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How to protect manufacturing plants for long-term shutdowns

May 6, 2020

The COVID-19 pandemic has forced many companies to temporarily close industrial plants. Learn how to protect your unoccupied facility until normal business resumes.

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The COVID-19 outbreak has led to the temporary closure of business operations across the U.S., with thousands of facilities being shut down for extended lengths of time. It’s important to remember that when a commercial property is closed, whether it’s due to the current pandemic, a severe weather event or any other reason, the building and its contents require ongoing attention. The absence of normal human presence may delay the discovery of abnormal conditions such as vandalism; rodent, bird or vermin damage; electrical faults; or even the loss of building heat during cold weather and its potential impact.

Industrial plants that will be unoccupied for more than a month present a unique set of demands. A report from Zurich’s Risk Engineering team, “Long Term Lay-Up and Restart of Process and Industrial Plant,” includes a variety of measures that companies can take to help protect their investments.

This includes how to prepare a facility for shutdown, manage it during the closure, and restart operations with a minimum of trouble. Here are some tips from the report (you can download the full document below):

6 ways to prepare the plant for a shutdown

Following are suggested actions for shutdowns that last longer than a typical extended maintenance outage or may even extend through several seasons. In these situations, extensive maintenance work will not take place and a limited maintenance staff may only be present periodically. Suggested activities include:

  • Create a plan for any shutdown or restart operation.
  • Consider equipment protection to mitigate potential damage using isolation, draining, disconnection, etc.
  • Maintain records of all actions taken, all isolation points, all drain locations, any blanking plates fitted, etc.
  • Identify all isolation points, blanking points, drain valves and electrical isolation.
  • Provide or maintain measures such as security patrols, perimeter fencing, locks (doors, windows and gates), lighting (inside and outside), closed-circuit television, and intruder alarms to minimize exposures to threats such as vandalism, arson or theft.
  • Identify and maintain key equipment areas, such as boilers (with appropriate actions for a temporary shutdown of a few days, a wet lay-up of three months or a dry lay-up of over three months); pressure systems; rotating equipment; tanks and vessels; instrument and control systems; and process equipment.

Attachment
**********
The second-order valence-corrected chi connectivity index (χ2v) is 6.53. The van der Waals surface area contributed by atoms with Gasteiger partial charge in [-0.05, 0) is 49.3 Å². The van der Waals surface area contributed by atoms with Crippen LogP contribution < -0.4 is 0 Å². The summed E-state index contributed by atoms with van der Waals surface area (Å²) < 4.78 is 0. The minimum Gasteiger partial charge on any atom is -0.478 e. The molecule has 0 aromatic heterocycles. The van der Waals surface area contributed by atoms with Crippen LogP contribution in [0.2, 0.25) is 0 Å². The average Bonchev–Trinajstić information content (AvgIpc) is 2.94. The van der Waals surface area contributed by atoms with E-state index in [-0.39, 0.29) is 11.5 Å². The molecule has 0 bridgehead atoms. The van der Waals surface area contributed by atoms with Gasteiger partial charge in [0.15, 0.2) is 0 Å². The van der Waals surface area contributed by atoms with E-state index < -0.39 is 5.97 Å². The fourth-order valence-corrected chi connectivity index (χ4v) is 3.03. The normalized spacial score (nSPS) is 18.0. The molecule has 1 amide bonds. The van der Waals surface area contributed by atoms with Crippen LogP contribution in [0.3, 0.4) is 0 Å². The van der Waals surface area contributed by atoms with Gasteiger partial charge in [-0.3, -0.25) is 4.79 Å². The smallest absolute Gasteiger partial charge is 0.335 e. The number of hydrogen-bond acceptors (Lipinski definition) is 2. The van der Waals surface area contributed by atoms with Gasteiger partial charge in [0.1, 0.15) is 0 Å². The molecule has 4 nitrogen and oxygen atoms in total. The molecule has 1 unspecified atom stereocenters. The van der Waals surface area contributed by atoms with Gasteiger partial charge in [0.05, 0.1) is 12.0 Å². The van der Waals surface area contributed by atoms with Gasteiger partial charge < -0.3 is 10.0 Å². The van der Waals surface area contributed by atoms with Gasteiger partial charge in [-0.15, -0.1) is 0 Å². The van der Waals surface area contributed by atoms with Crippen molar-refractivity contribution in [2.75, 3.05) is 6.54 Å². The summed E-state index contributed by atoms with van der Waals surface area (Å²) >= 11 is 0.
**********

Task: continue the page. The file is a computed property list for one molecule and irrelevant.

Protecting the building

Take appropriate measures to protect the building. These include:

  • Provide or maintain site and building controls to avoid access by unauthorized persons.
  • Provide or maintain pest control.
  • Cover or seal unwanted building openings. Repair and secure all windows and doors to prevent weather ingress or unauthorized entry.
  • Monitor roofing and check rain water guttering and down pipes. Fix or replace damaged rainwater systems. Periodically inspect buildings to detect water ingress or leakage.
  • Maintain site and building security, including perimeter fencing, lighting and closed-circuit television, if available.
  • Maintain fire detection and protection systems in operational condition and provide all periodic tests and inspections. Fire pumps should be run weekly.
  • Periodically inspect buildings to detect water ingress or leakage.

Overseeing systems and equipment

A building’s systems and equipment will require periodic review and, possibly, maintenance. Here are some items that should be checked on a regular basis (each plant will need a customized checklist specific to the site). If in doubt regarding maintenance procedures, consult with the equipment manufacturer, process designer or other specialist service company for specific guidance.

  • Electrical power and equipment
  • Renewables
  • Fuel (e.g., gas and oil)
  • Process equipment (general, furnaces and kilns, transport and conveying systems)
  • Lifts, elevators and escalators
  • Cranes (In all cases, follow the manufacturers’ recommended parking/lay-up procedures.)
  • Warehousing and maintenance of spare parts
  • Hazardous chemicals
  • Water/sump pumps
  • Water-filled piping systems
  • Wastewater treatment plant

Resuming normal operations

When restarting idle facilities, different actions will need to be taken before, during and after start-up, often specific to the plant’s individual systems and equipment. Before resuming operations, consider these tips:

  • Allow only qualified persons to turn on utilities or restart processes. Qualified persons may include mechanical technicians, electricians, plumbers (for fuels), or process-equipment operators.
  • A process and equipment restart must be a planned operation. It must follow manufacturers’ guidelines and comply with good engineering practices. It should be undertaken by trained staff or approved contractors.
  • The lay-up checklist should be reviewed and used to ensure that all isolation and disconnection actions taken as part of the lay-up are reversed in a safe order.
  • Gas purging may be required for boilers and fuel gas lines.

For additional information and general guidance to consider when shutting down a plant, download our report, “Long Term Lay-Up and Restart of Process and Industrial Plant.